As 2019 draws to a close, many landlords, along with much of the rest of the population, are carefully considering their taxes for the year. As a landlord, you must report all the income you make on rent payments and pay taxes on it accordingly. For some landlords, that amount adds up more than expected--and like most people, you would prefer to maximize the return on your investment and minimize the amount you have to pay in taxes. Do you need to squeeze in a few more tax deductions before the year draws to a close? There are still a few last-minute things that you can take care of that can help decrease your tax burden for 2019.
1. Take care of needed repairs around the property.
In order to claim repairs as an income tax deduction, you must choose ordinary repairs--that is, those that your rental property will naturally need over the course of its lifetime--and choose options that have a reasonable cost--that is, you can't just decide to install marble countertops in an average-price rental and hope it will count as a tax deduction. Consider some of these key repairs that you can make on your rental properties even as the year draws to a close.
Fix leaks around the property. A leaking roof, for example, needs to be fixed sooner rather than later. Do you need to bring in a plumber to address a leaking pipe or toilet? Now is the perfect time to take care of those important repairs, keeping your rental property in tip-top shape (and preventing those leaks from causing potentially larger problems over the winter months).
Fix up the gutters, if needed. Your property's gutters may see a lot of abuse over the years, especially if you don't have gutter guards or live in an area with a lot of trees. Do you need to repair gutters or downspouts on your property? Take care of it before the end of the year to maximize your deductions.
Take care of any needed repairs to the flooring. Upgrading the flooring--going for hardwood instead of carpets, for example--may not count as a tax deductible expense, but repairing the flooring--taking care of any holes, for example--certainly does count as a needed repair. Flooring repairs can get expensive in a hurry, but they can also allow you to maximize those end-of-the-year tax deductions, if needed.
Replace broken windows. No, upgrading your windows because they're ancient and let too much cold air in during the winter doesn't count as a repair (though it does count as an important upgrade to the property, since it can help minimize energy costs for you and your tenants in both summer and winter), but repairing broken windows, including attic or basement windows that you might have boarded up and left alone, does count as a needed repair.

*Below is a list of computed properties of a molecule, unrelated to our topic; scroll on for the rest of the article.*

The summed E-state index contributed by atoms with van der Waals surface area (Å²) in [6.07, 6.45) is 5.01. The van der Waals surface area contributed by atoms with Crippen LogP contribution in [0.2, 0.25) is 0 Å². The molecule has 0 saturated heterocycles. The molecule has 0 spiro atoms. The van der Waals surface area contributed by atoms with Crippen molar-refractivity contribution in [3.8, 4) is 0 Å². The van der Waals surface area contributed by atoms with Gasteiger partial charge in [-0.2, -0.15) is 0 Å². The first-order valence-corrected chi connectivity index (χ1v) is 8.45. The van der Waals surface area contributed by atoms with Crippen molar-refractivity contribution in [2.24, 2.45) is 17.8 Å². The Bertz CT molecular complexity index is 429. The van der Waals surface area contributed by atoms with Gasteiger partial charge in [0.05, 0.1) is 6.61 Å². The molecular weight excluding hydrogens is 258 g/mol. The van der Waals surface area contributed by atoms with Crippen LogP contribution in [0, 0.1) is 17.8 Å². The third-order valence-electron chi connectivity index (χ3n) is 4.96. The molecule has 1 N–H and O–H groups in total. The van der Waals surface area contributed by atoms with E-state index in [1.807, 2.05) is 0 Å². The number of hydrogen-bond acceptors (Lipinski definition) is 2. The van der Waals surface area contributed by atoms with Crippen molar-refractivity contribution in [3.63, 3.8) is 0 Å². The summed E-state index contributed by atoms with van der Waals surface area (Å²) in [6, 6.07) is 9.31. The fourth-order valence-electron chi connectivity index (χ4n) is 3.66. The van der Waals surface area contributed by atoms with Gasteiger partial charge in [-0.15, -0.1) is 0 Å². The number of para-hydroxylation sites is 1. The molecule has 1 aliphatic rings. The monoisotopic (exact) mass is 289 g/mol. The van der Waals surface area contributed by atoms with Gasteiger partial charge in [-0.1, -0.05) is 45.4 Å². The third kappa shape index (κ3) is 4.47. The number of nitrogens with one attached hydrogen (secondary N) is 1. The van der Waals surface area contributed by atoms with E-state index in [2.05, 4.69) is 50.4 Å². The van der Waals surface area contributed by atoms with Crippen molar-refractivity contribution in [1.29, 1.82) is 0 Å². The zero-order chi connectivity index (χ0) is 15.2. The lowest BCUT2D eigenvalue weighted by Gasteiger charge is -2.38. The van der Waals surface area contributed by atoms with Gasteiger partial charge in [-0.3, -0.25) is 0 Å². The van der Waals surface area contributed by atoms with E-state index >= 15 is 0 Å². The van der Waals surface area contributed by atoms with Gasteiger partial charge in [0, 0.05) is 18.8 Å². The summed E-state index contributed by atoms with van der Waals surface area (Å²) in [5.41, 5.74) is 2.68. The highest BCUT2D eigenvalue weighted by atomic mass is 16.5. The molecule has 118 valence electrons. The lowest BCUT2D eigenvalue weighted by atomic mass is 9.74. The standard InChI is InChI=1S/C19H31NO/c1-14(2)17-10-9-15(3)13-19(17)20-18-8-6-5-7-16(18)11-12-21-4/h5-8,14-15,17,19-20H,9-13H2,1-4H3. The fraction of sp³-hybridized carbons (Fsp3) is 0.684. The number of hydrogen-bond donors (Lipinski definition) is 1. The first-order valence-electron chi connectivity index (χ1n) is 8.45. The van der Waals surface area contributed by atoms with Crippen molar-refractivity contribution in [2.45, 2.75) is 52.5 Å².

Fix up any porches or decks attached to the house. Not only is this a valuable tax deduction, it can make your rental property safer, which can reduce the risk of legal trouble down the road.
2. Take inventory of assets that have depreciated over the course of the year.
Did you purchase assets for your rental properties this year? Those assets might include appliances (a washer and dryer, stove, or refrigerator, for example), a shed for storage, or a carport, for example. If those assets are expected to last for more than a year and degrade with time, you can claim the depreciation of those assets on your taxes. Take the time to review what you have claimed in previous years as well as any assets you may have added to your rental properties this year. Working with an accountant can help you better identify and claim all the assets related to your business, including those that are likely to depreciate in value with time. You may also want to consider what purchases you want to make now or in the next year to improve your deductions at tax time next year.
3. Add some entertainment deductions.
No, you cannot deduct the cost to entertain yourself from your taxes (though that would be nice). Many landlords, however, face some entertainment expenses as part of business deals. You might, for example, pay for dinner out while you consult with a couple considering renting one of your properties, or you might take a potential property manager out to a basketball game while you get to know him, learn more about him, and consider whether he will be the best choice for your business. Want to maximize your deductions for 2019 and have a little fun while you're doing it? Take potential renters or employees out for some fun. Consult with an accountant to get a better idea of which activities are considered reasonable deductible business expenses and which ones are likely to send up red flags: you don't want to create trouble on your taxes later!